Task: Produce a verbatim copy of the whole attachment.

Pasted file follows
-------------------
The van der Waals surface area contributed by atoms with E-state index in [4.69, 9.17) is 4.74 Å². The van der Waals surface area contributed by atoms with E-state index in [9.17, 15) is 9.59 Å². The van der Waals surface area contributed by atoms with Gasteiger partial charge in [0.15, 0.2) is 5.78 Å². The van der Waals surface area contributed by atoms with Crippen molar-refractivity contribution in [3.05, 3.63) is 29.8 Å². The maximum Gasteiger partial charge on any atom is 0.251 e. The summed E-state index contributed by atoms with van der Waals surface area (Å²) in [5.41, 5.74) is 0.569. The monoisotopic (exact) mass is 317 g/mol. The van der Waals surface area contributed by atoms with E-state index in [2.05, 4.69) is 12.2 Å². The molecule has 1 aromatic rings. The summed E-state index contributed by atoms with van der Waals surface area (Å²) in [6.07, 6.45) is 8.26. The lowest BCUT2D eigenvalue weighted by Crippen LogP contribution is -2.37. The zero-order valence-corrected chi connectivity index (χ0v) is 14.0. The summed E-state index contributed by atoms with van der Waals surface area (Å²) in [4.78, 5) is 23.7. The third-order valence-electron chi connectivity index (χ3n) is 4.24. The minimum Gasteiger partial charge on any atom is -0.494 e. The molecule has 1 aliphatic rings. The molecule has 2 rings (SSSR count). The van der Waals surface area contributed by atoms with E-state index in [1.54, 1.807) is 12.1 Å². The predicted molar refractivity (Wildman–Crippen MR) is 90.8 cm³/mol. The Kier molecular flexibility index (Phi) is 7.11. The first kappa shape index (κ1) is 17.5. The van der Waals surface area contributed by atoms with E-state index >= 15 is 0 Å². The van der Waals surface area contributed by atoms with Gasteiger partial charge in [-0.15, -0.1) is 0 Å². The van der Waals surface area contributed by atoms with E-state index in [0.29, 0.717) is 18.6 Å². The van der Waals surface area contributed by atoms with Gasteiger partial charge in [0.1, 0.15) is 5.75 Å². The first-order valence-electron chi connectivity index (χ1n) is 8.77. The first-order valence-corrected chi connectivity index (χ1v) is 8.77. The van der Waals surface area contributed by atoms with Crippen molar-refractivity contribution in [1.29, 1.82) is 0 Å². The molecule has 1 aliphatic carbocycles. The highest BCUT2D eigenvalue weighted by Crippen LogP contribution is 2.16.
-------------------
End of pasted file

The van der Waals surface area contributed by atoms with E-state index in [4.69, 9.17) is 4.74 Å². The van der Waals surface area contributed by atoms with E-state index in [9.17, 15) is 9.59 Å². The van der Waals surface area contributed by atoms with Gasteiger partial charge in [0.15, 0.2) is 5.78 Å². The van der Waals surface area contributed by atoms with Crippen molar-refractivity contribution in [3.05, 3.63) is 29.8 Å². The maximum Gasteiger partial charge on any atom is 0.251 e. The summed E-state index contributed by atoms with van der Waals surface area (Å²) in [5.41, 5.74) is 0.569. The monoisotopic (exact) mass is 317 g/mol. The van der Waals surface area contributed by atoms with E-state index in [2.05, 4.69) is 12.2 Å². The molecule has 1 aromatic rings. The summed E-state index contributed by atoms with van der Waals surface area (Å²) in [6.07, 6.45) is 8.26. The lowest BCUT2D eigenvalue weighted by Crippen LogP contribution is -2.37. The zero-order valence-corrected chi connectivity index (χ0v) is 14.0. The summed E-state index contributed by atoms with van der Waals surface area (Å²) in [4.78, 5) is 23.7. The third-order valence-electron chi connectivity index (χ3n) is 4.24. The minimum Gasteiger partial charge on any atom is -0.494 e. The molecule has 1 aliphatic rings. The molecule has 2 rings (SSSR count). The van der Waals surface area contributed by atoms with E-state index in [1.54, 1.807) is 12.1 Å². The predicted molar refractivity (Wildman–Crippen MR) is 90.8 cm³/mol. The Kier molecular flexibility index (Phi) is 7.11. The first kappa shape index (κ1) is 17.5. The van der Waals surface area contributed by atoms with E-state index >= 15 is 0 Å². The van der Waals surface area contributed by atoms with Gasteiger partial charge in [-0.15, -0.1) is 0 Å². The van der Waals surface area contributed by atoms with E-state index in [0.29, 0.717) is 18.6 Å². The van der Waals surface area contributed by atoms with Gasteiger partial charge in [0.1, 0.15) is 5.75 Å². The first-order valence-electron chi connectivity index (χ1n) is 8.77. The first-order valence-corrected chi connectivity index (χ1v) is 8.77. The van der Waals surface area contributed by atoms with Crippen molar-refractivity contribution in [1.29, 1.82) is 0 Å². The molecule has 1 aliphatic carbocycles. The highest BCUT2D eigenvalue weighted by Crippen LogP contribution is 2.16.